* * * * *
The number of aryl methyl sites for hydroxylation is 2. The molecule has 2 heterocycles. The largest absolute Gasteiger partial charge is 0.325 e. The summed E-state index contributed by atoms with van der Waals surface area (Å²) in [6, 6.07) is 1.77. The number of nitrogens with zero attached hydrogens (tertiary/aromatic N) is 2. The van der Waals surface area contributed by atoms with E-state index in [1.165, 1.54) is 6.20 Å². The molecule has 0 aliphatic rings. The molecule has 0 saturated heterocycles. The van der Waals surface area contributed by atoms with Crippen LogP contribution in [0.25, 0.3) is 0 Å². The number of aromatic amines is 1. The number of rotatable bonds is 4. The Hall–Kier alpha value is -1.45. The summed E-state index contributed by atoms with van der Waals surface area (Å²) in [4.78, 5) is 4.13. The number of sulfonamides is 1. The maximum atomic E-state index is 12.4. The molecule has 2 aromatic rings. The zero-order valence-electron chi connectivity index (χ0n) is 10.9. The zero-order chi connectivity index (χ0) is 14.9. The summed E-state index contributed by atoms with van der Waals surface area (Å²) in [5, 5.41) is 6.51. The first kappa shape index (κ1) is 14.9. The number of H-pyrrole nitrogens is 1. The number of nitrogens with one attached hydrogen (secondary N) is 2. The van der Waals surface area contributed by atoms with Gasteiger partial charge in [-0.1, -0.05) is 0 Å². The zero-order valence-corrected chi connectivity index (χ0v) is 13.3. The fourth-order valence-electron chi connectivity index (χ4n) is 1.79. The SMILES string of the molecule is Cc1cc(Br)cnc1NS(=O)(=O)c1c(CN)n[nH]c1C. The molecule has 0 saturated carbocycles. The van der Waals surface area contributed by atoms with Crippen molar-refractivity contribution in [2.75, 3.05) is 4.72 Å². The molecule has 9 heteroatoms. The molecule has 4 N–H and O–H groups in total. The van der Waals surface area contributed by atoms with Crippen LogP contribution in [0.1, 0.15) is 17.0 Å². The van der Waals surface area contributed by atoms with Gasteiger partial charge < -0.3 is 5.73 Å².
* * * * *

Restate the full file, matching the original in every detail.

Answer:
The number of aryl methyl sites for hydroxylation is 2. The molecule has 2 heterocycles. The largest absolute Gasteiger partial charge is 0.325 e. The summed E-state index contributed by atoms with van der Waals surface area (Å²) in [6, 6.07) is 1.77. The number of nitrogens with zero attached hydrogens (tertiary/aromatic N) is 2. The van der Waals surface area contributed by atoms with E-state index in [1.165, 1.54) is 6.20 Å². The molecule has 0 aliphatic rings. The molecule has 0 saturated heterocycles. The van der Waals surface area contributed by atoms with Crippen LogP contribution in [0.25, 0.3) is 0 Å². The number of aromatic amines is 1. The number of rotatable bonds is 4. The Hall–Kier alpha value is -1.45. The summed E-state index contributed by atoms with van der Waals surface area (Å²) in [4.78, 5) is 4.13. The number of sulfonamides is 1. The maximum atomic E-state index is 12.4. The molecule has 2 aromatic rings. The zero-order valence-electron chi connectivity index (χ0n) is 10.9. The zero-order chi connectivity index (χ0) is 14.9. The summed E-state index contributed by atoms with van der Waals surface area (Å²) in [5, 5.41) is 6.51. The first kappa shape index (κ1) is 14.9. The number of H-pyrrole nitrogens is 1. The number of nitrogens with one attached hydrogen (secondary N) is 2. The van der Waals surface area contributed by atoms with Gasteiger partial charge in [-0.1, -0.05) is 0 Å². The zero-order valence-corrected chi connectivity index (χ0v) is 13.3. The fourth-order valence-electron chi connectivity index (χ4n) is 1.79. The SMILES string of the molecule is Cc1cc(Br)cnc1NS(=O)(=O)c1c(CN)n[nH]c1C. The molecule has 0 saturated carbocycles. The van der Waals surface area contributed by atoms with Crippen molar-refractivity contribution in [2.75, 3.05) is 4.72 Å². The molecule has 9 heteroatoms. The molecule has 4 N–H and O–H groups in total. The van der Waals surface area contributed by atoms with Crippen LogP contribution in [0.1, 0.15) is 17.0 Å². The van der Waals surface area contributed by atoms with Gasteiger partial charge < -0.3 is 5.73 Å².